This post, reused from another setting, is a bit more complex than I typically do. I think it might be of interest to heavy-duty users of Outlook tasks. It’s also a marker for comparison to the plethora of iPhone/OS X task/gCal/project mgt tools that are emerging.
Obviously I push Outlook tasks into the domain where I ought to be using a lightweight Project Management tool; there are reasons for my sticking with Outlook …
This mini-tutorial is really a guide to what’s possible with Outlook task management. For more details on how to do things, I’d recommend the Outlook Help file. It’s pretty good once you know what’s possible. Google will usually point you to Microsoft tutorials on these topics as well.
The first three topics are relatively basic, but the Views take some getting used to.
Tasks: Key things to know
Create a task by drag and drop email or appointment or contact on a task icon, such as an Outlook Shortcut to your task folder.
If you create a task by dragging and dropping an email, you’d normally file or delete the email. You can always find it by search.
If you use Task Views (below), you can drag and drop to change Due Date (including remove), Priorities, and add categories.
You can drag and drop tasks on a calendar to create appointments with matching dates..
Ignore the “start date” field, it’s worthless and behaves oddly. Just use the Due Date.
Before you drag and drop an email to create an appointment, task, or note, first click in the subject line and make it something useful. That way you kill two birds with one stone – you have a descriptive subject to help with search and replies and you have matching descriptive subject in the task. The fact that they match also helps if you want to do full text search to locate an email you’ve dropped in your “save” folder.
Tasks: priorities and dates
I’m not always consistent, but this is the meaning I give to Task priorities in Outlook.
High priority: must have due dates. Move forward if not dealt with. Assign to categories. Often has a calendar slot reserved for associated work.
Normal priority: may have due dates if quick or topical, otherwise do as available. Assign to categories. Some may be abandoned. Rarely has a protected calendar slot.
Low priority: never have due dates. Mostly keep as a record of “like to do”. Tend to discover on searches. May have categories.
Task format: the “mini-project”
An Outlook task doesn’t have much structure. I use the Subject, Category and Due Date attributes, but I follow a convention of my own for the Task note:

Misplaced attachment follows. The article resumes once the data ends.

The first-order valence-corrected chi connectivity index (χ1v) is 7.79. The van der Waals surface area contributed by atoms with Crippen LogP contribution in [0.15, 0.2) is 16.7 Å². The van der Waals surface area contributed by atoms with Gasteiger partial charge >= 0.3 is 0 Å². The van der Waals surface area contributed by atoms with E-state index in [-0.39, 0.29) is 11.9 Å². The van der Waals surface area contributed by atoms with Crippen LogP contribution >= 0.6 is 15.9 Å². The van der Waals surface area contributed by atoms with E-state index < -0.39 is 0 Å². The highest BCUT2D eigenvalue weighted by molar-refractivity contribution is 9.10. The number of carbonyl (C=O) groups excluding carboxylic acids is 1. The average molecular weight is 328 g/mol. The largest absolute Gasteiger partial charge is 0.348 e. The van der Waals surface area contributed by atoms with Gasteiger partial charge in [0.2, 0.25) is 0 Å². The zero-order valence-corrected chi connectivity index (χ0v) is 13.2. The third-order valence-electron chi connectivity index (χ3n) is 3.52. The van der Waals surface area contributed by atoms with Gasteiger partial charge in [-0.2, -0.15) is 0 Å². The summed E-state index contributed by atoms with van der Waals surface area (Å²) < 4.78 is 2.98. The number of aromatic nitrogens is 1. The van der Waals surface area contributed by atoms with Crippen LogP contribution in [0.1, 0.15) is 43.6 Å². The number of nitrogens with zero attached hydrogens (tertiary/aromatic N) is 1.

“next steps” as bullets at the top so I can quickly see what to do next
History items (past actions) with a date stamp
Notes and emails that get attached to a task
Tasks and Categories: A Project can be a Category
I take a loose approach to Categories. You need to know that Outlook 2003 stores it’s “master category list” in the registry (!), when you change machines you lose it! Happily the Categories are just strings stored in the tasks, so they don’t go away.
Because of this I just ignore the Mater Category list. Examples of my categories include:
- Product names
- Release numbers
- People names
- Project names
- Customer names
- Business partners
Creating Custom Views for Reviewing and Editing your Tasks
You can use Outlook’s canned Task Views, but they’re feeble. There’s no “due date’ view, for example (amazing!).
Once you define your Views (see below) the easiest way to select them is to configure your Outlook toolbar to show your Views in a drop down list.
For example, here I have “jf_Priority_DueDate” selected as my View. I have the headings collapsed so you can’t see the tasks, but if you opened the heading you could drag and drop a task to change priority or due date using this View.
From this drop down list of Views you can chose the “Define Views” item to create custom views.
If you choose to Define a View, I recommend copying from a default view rather than editing it. I prefix mine with jf_ to differentiate the ones I’ve created:
Here’s an example of a Custom View screen:
Tasks: View by Category (and the bug)
Outlook 2003 has a major bug with Category views. So does Outlook 1999, 2000, XP, etc. This bug was only fixed in Outlook 2007.
If you view by category, then sort on any header, your custom view loses the category setting. You have to recreate it. The hundredth time you do this you learn not to sort when in category view. It took Microsoft 8 years, from Outlook 1999 to Outlook 2007, to fix this.
I’ve just started using this view but it’s quite powerful. I can assign tasks to both priorities and dates in a single move.